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How to Revive the Sandlot? --Bribery!

August 19, 2011

Unstructured quality play is missing from kids lives today. As is unsegregated socializing -- that is, playing with neighborhood kids, those who are accidentally around us, not hand-picked.

How to change this and get the kids actively mashed together again?

Pay 'em!

(It'll still be a lot cheaper than paying for any organized activity, that's for sure.)

What is required?

...A field or forest within safe walking or biking distance of your kids.

...Other kids.

Also, your kids should be old enough and savvy enough to be on their own for an hour or two.

But nowadays this is probably not enough. Your kids might be different, but for some/many the idea of playing with kids who aren't their favorites might be anathema. Also, the idea of unstructured play might be labeled as "lame."

So bribe 'em! Pay 'em $1 for each new kid and a $1 for each game they play. Then kick 'em outta the house.

So what if kids are mostly booked-up these days. There has to be some downtime somewhere, especially in summer. Or late summer, like now. Summer programs/teams are over but school/travel programs haven't started yet. There might be a slender window in there for adult-less creativity! Jump on it!

One ploy might be to remind them that there won't be any meddling grownups around. That should boost the cool factor.

If a park or field is within a mile, then a posse of kids could get together and in a mere hour or two play a game each of unsupervised soccer, football, and softball. Whoever is "elite coach trained" in one might not be so hot in the others. They can even add hide'n'seek to the mix, why not. Bring a frisbee for some Ultimate. Bring some fighting-kites. Bring bikes if there are trails -- pay 'em $1 per lap. Run the trails, too -- another $1 per lap. They could easily do all that in an hour or two.

If they say they don't like certain kids in the vicinity, just remind them that sports don't require liking just that a kid know the game. Remind them that they don't actually have to stand too close to the others. If you need a catcher to make up a team and there's a kid nearby with a glove it doesn't matter who the kid is. Give everyone a chance. Ya never know who will measure up. And anyone can have a bad day, even a good friend. The basic rule is if someone can't abide the rules then they can't play. Remind them that the "liking" and best friends stuff is for one on one play, going to each other's house, sleepovers and such. When it's a free-for-all anyone will do.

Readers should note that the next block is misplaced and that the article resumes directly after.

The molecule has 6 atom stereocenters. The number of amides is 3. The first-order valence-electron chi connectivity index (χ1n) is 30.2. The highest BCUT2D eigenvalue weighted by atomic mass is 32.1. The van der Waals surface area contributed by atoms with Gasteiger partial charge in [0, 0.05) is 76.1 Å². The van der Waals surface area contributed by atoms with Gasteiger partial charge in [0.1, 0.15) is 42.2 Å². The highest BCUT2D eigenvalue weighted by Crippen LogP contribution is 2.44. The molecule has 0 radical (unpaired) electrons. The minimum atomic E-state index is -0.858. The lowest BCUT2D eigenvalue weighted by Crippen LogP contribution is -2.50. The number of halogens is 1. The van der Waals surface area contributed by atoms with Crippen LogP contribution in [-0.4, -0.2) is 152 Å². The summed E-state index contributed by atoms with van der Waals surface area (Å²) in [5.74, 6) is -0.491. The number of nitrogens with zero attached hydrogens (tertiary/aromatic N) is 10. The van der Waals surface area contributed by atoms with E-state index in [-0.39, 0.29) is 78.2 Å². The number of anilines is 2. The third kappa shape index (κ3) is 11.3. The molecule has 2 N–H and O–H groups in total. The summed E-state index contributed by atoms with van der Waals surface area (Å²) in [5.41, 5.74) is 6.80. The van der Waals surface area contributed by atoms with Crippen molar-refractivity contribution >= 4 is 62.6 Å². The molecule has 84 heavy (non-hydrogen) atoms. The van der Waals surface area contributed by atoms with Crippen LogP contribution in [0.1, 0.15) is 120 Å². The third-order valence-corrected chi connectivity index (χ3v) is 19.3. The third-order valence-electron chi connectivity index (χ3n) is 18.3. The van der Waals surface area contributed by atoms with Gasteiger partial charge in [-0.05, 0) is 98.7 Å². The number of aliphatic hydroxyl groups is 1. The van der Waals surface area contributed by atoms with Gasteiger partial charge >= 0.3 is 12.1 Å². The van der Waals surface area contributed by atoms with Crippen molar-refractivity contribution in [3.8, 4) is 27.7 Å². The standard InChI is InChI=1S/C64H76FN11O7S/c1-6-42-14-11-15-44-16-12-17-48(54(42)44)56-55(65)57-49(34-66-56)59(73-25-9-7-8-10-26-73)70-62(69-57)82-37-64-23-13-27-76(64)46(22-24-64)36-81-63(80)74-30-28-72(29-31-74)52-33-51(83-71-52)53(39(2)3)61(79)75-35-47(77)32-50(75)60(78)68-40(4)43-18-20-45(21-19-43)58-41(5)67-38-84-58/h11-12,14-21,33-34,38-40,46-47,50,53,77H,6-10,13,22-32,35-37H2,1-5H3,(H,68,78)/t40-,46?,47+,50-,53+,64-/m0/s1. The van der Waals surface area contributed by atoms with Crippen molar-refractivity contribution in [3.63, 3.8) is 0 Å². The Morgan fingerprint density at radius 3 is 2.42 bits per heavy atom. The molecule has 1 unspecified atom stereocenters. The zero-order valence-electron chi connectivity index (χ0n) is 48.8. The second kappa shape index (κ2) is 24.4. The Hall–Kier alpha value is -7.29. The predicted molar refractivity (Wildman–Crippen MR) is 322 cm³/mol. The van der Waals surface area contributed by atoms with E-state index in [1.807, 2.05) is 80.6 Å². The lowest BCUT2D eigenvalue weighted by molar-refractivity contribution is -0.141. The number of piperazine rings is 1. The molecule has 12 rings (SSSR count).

I've been reminded, in an misguided attempt to inject "reason" into my scheming, that I don't play with every adult in the neighborhood, so why should our kids. -- Thus confirming to them that the idea of neighborhood kid play is stupid. The obvious explanation is again what I already said: Not just everyone is your best pal, but when I used to play pickup basketball -- as an adult -- it didn't matter who anyone was. If you were there, you rotated in. It was fun, free, energetic, and you got to know folks a little bit. So there! ...But I think that kids only hear and remember it when adults mention the "path of least resistance" or when they support the status quo.

Don't forget to mention the possibility of a tree fort and point to the bike trailer and the pile of old lumber -- but don't put too fine a point on it. Let 'em sneak off to do it.

When it comes time to tally the bribes just round it to something reasonable and change the subject and hand 'em a pile of quarters. Or pre-calculate the amounts so it'll end up as something reasonable, depending on their gumption.

The need for the bribe should disappear after the first outing. The ball will be rolling.

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